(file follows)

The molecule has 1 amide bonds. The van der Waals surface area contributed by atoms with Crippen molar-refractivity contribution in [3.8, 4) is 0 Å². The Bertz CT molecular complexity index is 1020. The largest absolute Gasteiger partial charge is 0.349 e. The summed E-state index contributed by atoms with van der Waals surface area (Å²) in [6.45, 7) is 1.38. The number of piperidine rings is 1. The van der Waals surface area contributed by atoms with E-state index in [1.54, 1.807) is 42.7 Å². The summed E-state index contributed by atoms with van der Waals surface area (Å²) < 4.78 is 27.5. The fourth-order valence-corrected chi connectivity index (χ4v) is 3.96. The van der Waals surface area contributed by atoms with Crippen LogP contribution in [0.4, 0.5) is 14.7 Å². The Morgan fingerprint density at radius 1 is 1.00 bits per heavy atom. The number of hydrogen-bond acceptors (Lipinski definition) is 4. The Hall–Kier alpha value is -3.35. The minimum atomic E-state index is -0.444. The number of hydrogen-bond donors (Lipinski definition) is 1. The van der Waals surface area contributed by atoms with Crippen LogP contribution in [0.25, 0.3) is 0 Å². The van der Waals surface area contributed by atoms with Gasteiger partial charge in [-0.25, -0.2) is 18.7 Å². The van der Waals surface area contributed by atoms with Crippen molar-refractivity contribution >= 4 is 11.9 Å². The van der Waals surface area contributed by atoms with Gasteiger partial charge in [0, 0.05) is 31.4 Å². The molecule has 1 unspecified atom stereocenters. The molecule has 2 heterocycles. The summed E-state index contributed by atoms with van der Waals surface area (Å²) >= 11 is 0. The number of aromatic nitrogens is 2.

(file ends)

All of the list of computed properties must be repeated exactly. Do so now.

The molecule has 1 amide bonds. The van der Waals surface area contributed by atoms with Crippen molar-refractivity contribution in [3.8, 4) is 0 Å². The Bertz CT molecular complexity index is 1020. The largest absolute Gasteiger partial charge is 0.349 e. The summed E-state index contributed by atoms with van der Waals surface area (Å²) in [6.45, 7) is 1.38. The number of piperidine rings is 1. The van der Waals surface area contributed by atoms with E-state index in [1.54, 1.807) is 42.7 Å². The summed E-state index contributed by atoms with van der Waals surface area (Å²) < 4.78 is 27.5. The fourth-order valence-corrected chi connectivity index (χ4v) is 3.96. The van der Waals surface area contributed by atoms with Crippen LogP contribution in [0.4, 0.5) is 14.7 Å². The Morgan fingerprint density at radius 1 is 1.00 bits per heavy atom. The number of hydrogen-bond acceptors (Lipinski definition) is 4. The Hall–Kier alpha value is -3.35. The minimum atomic E-state index is -0.444. The number of hydrogen-bond donors (Lipinski definition) is 1. The van der Waals surface area contributed by atoms with Crippen LogP contribution in [0.25, 0.3) is 0 Å². The van der Waals surface area contributed by atoms with Gasteiger partial charge in [-0.25, -0.2) is 18.7 Å². The van der Waals surface area contributed by atoms with Crippen molar-refractivity contribution >= 4 is 11.9 Å². The van der Waals surface area contributed by atoms with Gasteiger partial charge in [0, 0.05) is 31.4 Å². The molecule has 1 unspecified atom stereocenters. The molecule has 2 heterocycles. The summed E-state index contributed by atoms with van der Waals surface area (Å²) >= 11 is 0. The number of aromatic nitrogens is 2.